In this book Moss has divided these ketubot into seven categories; Human Wholeness, Love, The Matching of Souls, The Dance of Courtship, Anticipation, The Wedding and Marriage. From the first category the Alpert Ketubah stands out as a fairly traditional format. The text (ketubah d’irchesah because it commemorates the couple’s 18th anniversary) is in the center surrounded by verses that incorporate each of their children’s names while the little bears playing with birds on the border alludes to the couple’s name, Dov and Zipporah. The notion of unity and beginning is emphasized by the aleph created by two different colors of ink used for the main text. What becomes immediately noticeable is the three-fold repetition of bein u’bein…between and between…in red that dominates the circular text top and bottom. This double declaration stresses that “all relationships constantly and simultaneously moves in both directions and at the same time strongly merges the two subjects.”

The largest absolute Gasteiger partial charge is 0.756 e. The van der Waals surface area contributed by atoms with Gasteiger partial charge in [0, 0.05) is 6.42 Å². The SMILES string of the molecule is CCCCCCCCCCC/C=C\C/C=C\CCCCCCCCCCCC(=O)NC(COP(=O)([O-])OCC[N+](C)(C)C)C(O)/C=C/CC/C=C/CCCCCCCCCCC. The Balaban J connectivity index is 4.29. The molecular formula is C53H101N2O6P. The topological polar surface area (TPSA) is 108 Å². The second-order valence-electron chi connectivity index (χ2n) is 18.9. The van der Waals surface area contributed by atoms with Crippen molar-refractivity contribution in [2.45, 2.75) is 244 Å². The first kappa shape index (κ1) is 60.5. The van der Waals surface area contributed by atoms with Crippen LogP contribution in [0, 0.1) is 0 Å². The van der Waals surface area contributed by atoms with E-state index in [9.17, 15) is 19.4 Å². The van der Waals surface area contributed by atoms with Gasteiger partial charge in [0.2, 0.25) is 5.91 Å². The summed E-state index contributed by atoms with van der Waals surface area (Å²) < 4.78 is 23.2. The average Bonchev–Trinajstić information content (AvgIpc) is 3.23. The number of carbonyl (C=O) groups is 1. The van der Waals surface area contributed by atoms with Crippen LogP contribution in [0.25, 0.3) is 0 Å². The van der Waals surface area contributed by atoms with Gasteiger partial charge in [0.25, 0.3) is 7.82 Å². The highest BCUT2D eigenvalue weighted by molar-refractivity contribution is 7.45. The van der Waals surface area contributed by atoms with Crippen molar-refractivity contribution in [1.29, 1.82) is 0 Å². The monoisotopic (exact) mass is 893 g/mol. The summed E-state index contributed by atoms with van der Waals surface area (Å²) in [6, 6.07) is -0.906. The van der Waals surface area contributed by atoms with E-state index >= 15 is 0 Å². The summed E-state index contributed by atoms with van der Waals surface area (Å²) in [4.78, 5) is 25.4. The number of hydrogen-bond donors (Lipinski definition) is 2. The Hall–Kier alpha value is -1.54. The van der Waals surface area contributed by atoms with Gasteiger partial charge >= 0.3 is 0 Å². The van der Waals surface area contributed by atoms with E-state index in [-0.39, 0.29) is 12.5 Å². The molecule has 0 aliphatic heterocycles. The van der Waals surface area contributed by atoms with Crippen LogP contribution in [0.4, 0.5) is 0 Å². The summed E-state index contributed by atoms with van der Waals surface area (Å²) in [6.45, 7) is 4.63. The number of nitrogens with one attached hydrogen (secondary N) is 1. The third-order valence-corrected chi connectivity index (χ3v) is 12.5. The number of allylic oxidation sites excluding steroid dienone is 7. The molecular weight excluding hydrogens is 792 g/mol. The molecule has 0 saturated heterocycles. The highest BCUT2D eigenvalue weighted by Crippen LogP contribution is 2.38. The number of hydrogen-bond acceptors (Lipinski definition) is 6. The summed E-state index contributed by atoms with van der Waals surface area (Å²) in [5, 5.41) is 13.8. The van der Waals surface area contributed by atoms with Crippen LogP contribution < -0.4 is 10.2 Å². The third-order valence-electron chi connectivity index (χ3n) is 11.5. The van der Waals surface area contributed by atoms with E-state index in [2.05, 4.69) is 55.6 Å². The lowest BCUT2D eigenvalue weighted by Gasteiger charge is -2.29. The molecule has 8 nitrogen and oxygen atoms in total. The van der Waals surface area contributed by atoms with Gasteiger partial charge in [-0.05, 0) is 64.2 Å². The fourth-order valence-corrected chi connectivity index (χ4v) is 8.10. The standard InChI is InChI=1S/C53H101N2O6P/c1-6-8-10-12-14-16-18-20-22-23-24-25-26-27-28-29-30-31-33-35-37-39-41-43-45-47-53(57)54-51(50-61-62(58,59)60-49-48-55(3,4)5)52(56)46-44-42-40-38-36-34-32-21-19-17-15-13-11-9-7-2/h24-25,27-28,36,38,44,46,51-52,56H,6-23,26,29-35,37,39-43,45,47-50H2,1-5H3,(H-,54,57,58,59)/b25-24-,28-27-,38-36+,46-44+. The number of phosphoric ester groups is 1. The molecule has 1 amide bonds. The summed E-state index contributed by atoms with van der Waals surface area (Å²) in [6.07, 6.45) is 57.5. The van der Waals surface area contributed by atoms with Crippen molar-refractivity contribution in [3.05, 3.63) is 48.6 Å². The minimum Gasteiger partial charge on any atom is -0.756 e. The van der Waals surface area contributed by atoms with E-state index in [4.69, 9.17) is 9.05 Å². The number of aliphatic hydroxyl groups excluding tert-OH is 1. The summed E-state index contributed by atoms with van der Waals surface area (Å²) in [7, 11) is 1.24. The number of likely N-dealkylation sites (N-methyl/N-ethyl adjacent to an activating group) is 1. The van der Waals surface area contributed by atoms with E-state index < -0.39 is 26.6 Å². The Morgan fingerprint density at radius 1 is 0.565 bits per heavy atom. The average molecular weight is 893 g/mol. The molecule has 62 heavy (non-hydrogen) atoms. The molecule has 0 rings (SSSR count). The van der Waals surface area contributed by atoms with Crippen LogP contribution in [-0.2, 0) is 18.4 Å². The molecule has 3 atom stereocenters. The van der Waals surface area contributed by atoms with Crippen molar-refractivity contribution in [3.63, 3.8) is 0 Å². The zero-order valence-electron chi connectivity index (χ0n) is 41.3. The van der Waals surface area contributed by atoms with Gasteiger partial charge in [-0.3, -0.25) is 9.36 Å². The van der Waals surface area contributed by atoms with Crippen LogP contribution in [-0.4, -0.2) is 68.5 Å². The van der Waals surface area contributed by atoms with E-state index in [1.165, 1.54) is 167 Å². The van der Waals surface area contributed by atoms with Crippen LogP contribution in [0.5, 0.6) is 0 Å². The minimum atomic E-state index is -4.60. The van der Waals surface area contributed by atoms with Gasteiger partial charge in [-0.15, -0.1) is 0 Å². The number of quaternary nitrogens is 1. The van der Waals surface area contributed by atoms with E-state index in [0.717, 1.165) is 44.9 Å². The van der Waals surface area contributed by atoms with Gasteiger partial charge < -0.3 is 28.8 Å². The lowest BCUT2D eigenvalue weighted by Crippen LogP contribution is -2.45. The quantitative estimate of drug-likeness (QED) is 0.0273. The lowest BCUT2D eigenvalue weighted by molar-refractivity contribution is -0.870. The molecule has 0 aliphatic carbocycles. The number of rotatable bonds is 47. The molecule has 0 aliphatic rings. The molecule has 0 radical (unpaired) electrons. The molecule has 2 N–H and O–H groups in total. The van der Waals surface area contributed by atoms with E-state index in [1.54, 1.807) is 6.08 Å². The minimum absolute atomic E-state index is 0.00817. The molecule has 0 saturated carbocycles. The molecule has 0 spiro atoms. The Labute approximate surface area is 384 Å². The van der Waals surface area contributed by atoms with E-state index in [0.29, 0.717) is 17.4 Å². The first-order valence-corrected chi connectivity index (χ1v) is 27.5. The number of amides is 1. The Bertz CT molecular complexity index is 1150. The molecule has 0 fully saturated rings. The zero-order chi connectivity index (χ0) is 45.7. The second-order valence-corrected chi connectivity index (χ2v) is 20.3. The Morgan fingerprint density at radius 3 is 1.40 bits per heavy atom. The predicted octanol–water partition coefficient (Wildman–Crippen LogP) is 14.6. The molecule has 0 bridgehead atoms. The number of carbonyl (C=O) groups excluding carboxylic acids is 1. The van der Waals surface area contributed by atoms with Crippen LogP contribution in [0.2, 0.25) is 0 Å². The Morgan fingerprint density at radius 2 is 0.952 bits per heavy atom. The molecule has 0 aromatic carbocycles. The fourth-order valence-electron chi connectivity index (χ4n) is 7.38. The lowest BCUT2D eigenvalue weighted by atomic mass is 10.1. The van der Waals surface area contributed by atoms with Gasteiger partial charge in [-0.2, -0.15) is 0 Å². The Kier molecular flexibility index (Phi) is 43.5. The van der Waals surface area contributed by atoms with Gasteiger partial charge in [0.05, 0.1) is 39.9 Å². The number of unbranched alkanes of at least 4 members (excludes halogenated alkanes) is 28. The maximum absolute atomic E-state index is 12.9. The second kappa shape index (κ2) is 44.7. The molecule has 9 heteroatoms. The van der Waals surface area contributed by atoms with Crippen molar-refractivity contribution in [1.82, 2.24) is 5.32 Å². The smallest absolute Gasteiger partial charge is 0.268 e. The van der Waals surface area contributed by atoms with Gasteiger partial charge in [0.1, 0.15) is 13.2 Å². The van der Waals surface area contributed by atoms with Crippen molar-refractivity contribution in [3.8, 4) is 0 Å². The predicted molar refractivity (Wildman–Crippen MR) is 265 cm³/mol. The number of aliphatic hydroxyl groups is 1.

Radically different is the Arnovitz Ketubah that stands as a 20” pyramid sculpture of 20 cut blank books in paper. Along one stepped façade the traditional ketubah text is a paper-cut text written with the top half of the letter on the horizontal surface and the bottom half cut into the vertical surface. As one opens the books one by one two paper-cut texts appear: Maimonides’ eight steps of Tzedakah from Mishnah Torah and then the Baraita of Rabbi Pinchas Ben Yair (Avodah Zarah 20b) that lists twelve steps of Jewish spiritual elevation. Clearly a very different kind of 20th anniversary ketubah, this one emphasizes two essential elements of our loving approach to God; Tzedakah and Teshuvah.
Equally unusual is the Shainhouse Ketubah. When Moss first unrolled the animal skin parchment prepared for this ketubah there was small hole in it, a natural flaw. This inspired him to create their ketubah in the shape of the traditional “City of Gold” wedding rings communally used in Central Europe for hundreds of years. The colored inks and gold leaf spell out the ketubah text inscribed on the cut-out parchment ring-like surface. The structure that crowns the ring of course alludes to Jerusalem, City of Gold, and “the new home the couple was about to build.” From this foundation we can learn that in our love for God we must create a sacred earthly home for Him to join us in.